Crime & Justice

LA County pays $1.7 million to settle jail suicide lawsuit

The Twin Towers Correctional Facility in Los Angeles.
The Twin Towers Correctional Facility in Los Angeles.
Robyn Beck/AFP/Getty Images

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The Los Angeles County Board of Supervisors approved a $1.7 million payment Tuesday to settle a lawsuit brought by the daughters of a man who committed suicide in the Twin Towers jail. The suit had alleged that jail mental health officials failed to properly diagnose Eric Loberg’s mental state and the degree to which he was a suicide risk.

The 48-year-old Loberg, diagnosed as schizophrenic, died after jumping from a second-level railing at the downtown jail facility in Nov. 2014. He had been placed under the conservatorship of the L.A. County Public Guardian a year earlier on the grounds that his condition left him "gravely disabled" under the definition of the Lanterman-Petris-Short Act.

According to the complaint, 11 days prior to his death Loberg had escaped from Olive Vista, a private psychiatric hospital, where he had been committed for long-term treatment.

Pomona police subsequently located Loberg, but rather than send him to a psychiatric facility, they arrested him on charges of violating his probation for failing to contact his probation officer after leaving Olive Vista. He had a previous arrest for burglary.

This constituted the first breakdown in the handling of Loberg, said Ron Kaye, one of the lawyers representing Maria and Erica Loberg in their suit. "He should have been brought to a mental health facility rather than the County jail as he committed no crime and he was known to be suffering from schizophrenia," Kaye said in an email.

In a report to the supervisors, Dr. Jonathan Sherin, director of the L.A. County Department of Mental Health, said a jail psychiatrist concluded that Loberg was at "low risk" for suicide, noting that he "had a normal mood and was not depressed, anxious or delusional," and that he calmly answered questions "appropriately."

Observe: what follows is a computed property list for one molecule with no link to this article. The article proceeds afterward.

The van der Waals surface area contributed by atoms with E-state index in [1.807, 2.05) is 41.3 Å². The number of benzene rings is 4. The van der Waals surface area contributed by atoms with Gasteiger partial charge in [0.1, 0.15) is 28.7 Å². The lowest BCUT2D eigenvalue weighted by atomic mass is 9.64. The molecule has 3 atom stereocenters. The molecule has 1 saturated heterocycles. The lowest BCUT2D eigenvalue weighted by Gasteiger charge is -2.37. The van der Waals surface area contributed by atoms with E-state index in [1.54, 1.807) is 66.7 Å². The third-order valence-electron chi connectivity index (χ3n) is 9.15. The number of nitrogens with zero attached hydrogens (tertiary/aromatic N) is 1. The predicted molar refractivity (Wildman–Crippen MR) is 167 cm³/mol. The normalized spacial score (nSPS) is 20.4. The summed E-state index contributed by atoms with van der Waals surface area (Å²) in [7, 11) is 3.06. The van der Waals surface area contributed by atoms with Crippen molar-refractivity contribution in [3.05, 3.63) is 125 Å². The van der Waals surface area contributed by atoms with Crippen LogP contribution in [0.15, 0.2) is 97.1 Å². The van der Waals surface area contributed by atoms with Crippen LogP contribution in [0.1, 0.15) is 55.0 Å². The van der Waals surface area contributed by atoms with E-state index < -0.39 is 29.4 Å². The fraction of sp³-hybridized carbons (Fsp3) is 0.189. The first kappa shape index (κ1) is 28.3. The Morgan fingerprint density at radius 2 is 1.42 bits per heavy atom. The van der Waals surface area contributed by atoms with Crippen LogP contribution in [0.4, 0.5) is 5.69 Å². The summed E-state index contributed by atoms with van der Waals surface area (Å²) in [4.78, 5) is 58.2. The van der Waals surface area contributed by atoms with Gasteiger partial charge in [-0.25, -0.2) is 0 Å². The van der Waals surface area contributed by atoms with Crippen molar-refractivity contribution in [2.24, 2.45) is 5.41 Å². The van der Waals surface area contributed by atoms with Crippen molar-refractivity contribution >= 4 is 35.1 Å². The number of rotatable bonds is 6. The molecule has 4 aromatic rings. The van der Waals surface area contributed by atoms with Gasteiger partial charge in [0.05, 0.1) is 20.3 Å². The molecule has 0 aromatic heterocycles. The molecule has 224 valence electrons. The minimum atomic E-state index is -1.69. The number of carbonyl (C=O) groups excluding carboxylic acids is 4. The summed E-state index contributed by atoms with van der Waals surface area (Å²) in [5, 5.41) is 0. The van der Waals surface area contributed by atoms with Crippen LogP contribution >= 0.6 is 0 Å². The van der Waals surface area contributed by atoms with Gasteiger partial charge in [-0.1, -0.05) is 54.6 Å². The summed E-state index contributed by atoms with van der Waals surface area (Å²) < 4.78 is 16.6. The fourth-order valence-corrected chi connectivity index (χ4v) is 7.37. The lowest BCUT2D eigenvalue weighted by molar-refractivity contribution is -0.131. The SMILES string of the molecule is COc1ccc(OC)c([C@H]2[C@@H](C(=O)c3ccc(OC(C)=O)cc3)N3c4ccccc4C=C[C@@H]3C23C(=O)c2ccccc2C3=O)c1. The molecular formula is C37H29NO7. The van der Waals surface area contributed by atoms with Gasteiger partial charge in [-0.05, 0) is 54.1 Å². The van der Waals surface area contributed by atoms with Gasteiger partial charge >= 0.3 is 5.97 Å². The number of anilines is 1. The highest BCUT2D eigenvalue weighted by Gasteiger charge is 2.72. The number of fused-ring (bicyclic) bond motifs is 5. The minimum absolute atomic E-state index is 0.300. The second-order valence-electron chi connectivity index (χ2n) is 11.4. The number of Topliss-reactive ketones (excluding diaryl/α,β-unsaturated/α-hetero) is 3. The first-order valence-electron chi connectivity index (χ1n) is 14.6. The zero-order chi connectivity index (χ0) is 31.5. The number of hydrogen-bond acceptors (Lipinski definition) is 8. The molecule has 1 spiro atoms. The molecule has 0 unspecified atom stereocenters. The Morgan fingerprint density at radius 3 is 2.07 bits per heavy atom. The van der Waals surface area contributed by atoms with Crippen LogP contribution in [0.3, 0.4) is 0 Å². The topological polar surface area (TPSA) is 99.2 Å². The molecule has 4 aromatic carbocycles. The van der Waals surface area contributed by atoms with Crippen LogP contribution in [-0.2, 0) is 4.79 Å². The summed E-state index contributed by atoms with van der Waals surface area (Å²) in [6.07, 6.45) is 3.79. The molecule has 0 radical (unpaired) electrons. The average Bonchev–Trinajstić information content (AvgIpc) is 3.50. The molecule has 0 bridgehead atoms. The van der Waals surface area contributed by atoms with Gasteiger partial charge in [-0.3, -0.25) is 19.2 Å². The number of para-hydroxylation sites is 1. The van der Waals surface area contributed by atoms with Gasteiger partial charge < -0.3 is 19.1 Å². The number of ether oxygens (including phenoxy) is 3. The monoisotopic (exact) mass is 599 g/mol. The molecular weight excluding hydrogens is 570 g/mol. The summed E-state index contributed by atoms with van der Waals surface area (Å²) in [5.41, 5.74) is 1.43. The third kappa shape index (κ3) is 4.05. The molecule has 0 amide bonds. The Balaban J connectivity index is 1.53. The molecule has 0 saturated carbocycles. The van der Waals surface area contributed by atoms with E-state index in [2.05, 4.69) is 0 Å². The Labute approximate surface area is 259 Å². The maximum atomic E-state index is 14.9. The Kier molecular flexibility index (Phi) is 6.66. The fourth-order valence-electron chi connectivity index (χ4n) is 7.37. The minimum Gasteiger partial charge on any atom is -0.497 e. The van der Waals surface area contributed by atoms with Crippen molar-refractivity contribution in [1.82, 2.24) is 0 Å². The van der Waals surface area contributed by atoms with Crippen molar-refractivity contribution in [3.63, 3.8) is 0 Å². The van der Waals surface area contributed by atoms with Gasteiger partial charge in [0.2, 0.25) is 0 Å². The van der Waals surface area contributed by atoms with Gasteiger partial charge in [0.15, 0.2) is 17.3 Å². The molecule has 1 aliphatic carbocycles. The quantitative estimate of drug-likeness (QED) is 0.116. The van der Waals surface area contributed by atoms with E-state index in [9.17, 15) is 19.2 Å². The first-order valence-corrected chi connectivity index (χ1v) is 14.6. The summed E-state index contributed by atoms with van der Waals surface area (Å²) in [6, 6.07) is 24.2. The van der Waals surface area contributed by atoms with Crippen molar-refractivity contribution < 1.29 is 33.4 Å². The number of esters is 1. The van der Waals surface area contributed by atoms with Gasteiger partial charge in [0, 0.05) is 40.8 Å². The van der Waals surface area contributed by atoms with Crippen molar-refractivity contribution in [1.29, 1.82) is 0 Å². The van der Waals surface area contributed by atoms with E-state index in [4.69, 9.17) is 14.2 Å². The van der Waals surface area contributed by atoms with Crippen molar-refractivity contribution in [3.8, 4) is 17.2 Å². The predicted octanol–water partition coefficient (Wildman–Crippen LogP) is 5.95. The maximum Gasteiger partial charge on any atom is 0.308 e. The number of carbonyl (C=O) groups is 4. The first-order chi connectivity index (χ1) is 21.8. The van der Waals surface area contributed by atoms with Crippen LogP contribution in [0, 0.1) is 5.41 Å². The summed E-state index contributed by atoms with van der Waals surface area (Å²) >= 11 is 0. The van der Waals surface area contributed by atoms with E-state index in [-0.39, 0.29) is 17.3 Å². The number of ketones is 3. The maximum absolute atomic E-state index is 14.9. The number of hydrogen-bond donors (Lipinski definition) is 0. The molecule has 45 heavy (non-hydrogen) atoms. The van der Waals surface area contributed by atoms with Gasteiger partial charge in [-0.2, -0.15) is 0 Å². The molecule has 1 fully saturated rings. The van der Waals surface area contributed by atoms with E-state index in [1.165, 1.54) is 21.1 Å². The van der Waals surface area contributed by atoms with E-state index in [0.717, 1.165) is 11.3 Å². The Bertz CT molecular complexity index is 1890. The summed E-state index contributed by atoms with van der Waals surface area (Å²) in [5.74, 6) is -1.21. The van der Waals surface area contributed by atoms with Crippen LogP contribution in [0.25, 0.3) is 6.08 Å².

Loberg was sent to a part of the jail where inmates are under "moderate" observation. The lawsuit argued that based on Loberg’s history, the psychiatrist should have had him admitted to the jail’s Forensic Inpatient Program, which the complaint describes as being for "mentally ill inmates who either present an acute danger to self or others, or are 'gravely disabled,' due to mental illness that requires in-patient care."

The psychiatrist prescribed risperidone, an antipsychotic medication. During his week in the observation unit prior to his death, Loberg only had "20 percent compliance" in taking the drug, but "did not have any incidents," according to Sherin’s report.

The report noted that at the time of Loberg’s death, the jail did not have a policy requiring its mental health staff to alert the conservator of a patient who was refusing medications.

Sherin said the county subsequently adopted a policy stating that when patients under conservatorship are not taking prescribed medications, "the Conservator will be notified as soon as possible of medication refusal."

Loberg’s death "reveals a perfect storm of deliberate indifference by County officials, both in the Sheriff’s Department and in the Department of Mental Health," charged Kaye.

"The only saving grace for Mr. Loberg’s children is that their father’s death is not completely in vain," he said, adding that the county's policy change "hopefully can save lives in the future."

The U.S. Department of Justice first found deficiencies in the L.A. jails' treatment of inmates with mental health issues 20 years ago. The county signed an agreement with Justice in 2002, agreeing to improve its practices, including in the area of suicide prevention.

In June 2014, Justice said that despite some progress, its review of the 2002 agreement had "found that other serious deficiencies in the mental health care delivery system remain and combine with inadequate supervision and deplorable environmental conditions to deprive prisoners of constitutionally-required mental health care." It documented 15 suicides over a nearly 30-month period.

The county and the department reached another agreement in Aug. 2015, in which L.A. committed to undertaking additional measure to protect prisoners from conditions that "place them at unreasonable risk of harm from suicide."